Lexus may have wowed Detroit showgoers with its stunning new LC 500, but the coupe’s cheaper brother, the RC, is already a striking proposition. Up to now we’ve driven only the spicy RC F – this is the first time we’ve tried the standard version.
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Even the regular RC has a lot of visual clout. Our car stands out in F-Sport spec and with its bold optional Solar Flare paint, but even lesser versions are far more distinctive than their BMW 4 Series and Mercedes C-Class Coupe rivals. Much of the detailing is very similar to the RC F, too.
The interior is solidly built and feels upmarket, although it isn’t as stylish as the C-Class Coupe’s cabin. There are some lovely details, however, such as the white ambient lighting on the doors and instruments inspired by those in the LFA supercar, which electrically slide across to reveal a neat menu screen. A familiar downside remains, however, in the form of the clunky touchpad menu control system that's downright dangerous to use on the move.
Front seat occupants are well catered for, but the back seats are tight for adults (even for a coupe) and the boot isn’t much to shout about – at 374 litres, it’s 71 litres and 26 litres shy of the BMW and Mercedes respectively.
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There’s plenty of kit, though. Other than the paint, the £1,995 Premium Nav was the only option on our test car, and as standard you’ll find heated and cooled electric leather seats, LED headlamps and adaptive suspension. F-Sport gets a limited-slip diff and a ‘Sport S+’ mode to stiffen up the car.
If those last additions sound racy, however, don’t be fooled – the RC is still very much a cruiser at heart. Our car had the entry-level 241bhp 2.0-litre turbo petrol, which never feels all that quick. That isn’t helped by the eight-speed automatic gearbox, which changes smoothly around town but is dim-witted on kickdown, refusing to commit to a gear. Manual mode isn’t quick enough, either.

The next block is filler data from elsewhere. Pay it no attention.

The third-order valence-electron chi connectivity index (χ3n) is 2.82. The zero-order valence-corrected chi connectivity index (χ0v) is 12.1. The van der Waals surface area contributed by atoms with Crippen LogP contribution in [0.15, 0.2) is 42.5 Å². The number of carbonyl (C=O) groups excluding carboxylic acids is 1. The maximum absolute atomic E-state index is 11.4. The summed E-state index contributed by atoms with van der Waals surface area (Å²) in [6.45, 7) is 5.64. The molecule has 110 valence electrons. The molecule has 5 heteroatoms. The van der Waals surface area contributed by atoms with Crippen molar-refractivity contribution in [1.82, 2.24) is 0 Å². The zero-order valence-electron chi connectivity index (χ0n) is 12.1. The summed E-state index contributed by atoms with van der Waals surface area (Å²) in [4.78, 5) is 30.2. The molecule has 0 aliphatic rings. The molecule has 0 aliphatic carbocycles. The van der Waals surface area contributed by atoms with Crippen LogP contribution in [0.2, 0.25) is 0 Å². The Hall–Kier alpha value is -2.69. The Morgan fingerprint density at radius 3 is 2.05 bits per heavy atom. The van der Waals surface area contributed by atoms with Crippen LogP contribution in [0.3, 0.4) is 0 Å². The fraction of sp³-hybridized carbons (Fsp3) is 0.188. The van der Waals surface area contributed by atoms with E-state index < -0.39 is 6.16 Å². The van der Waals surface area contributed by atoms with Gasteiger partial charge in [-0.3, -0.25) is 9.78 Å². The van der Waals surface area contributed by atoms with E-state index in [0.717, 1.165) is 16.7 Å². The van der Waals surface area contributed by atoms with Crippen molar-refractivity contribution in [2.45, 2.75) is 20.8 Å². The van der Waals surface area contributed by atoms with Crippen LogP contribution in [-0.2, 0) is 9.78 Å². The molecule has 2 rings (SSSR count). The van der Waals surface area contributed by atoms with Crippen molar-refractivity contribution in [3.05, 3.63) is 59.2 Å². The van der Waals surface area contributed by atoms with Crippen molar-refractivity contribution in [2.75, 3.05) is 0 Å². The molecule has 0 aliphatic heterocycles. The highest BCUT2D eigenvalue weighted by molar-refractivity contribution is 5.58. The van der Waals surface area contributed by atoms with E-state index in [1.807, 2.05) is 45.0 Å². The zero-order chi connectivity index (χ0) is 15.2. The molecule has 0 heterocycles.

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The Lexus is also hindered by its weight. It’s around 170kg heavier than the 4 Series, so simply isn’t as sharp to drive. Turn-in is direct, and it initially feels planted, but up the pace and its body moves around too much. The steering is well weighted but lacks feedback. Sport S+ mode sharpens things up a little, but not enough.
Add in the fact that the engine, even in sport mode, never really comes alive aurally and you have a sporting coupe that doesn’t exactly thrill. The benefit of this relaxed and quiet setup is a genuinely comfortable ride at a cruise, with only disturbance coming in the form of the big wheels thumping into low-speed potholes. But even the sportiest 4-Series is hardly uncomfortable, while the C-Class is more refined still.
Unfortunately, the 200t’s 168g/km CO2 emissions trail the 420i’s 144g/km, while it’s £2,000 more expensive than the BMW in flagship M-Sport trim. That makes it struggle to stand out in a talented class.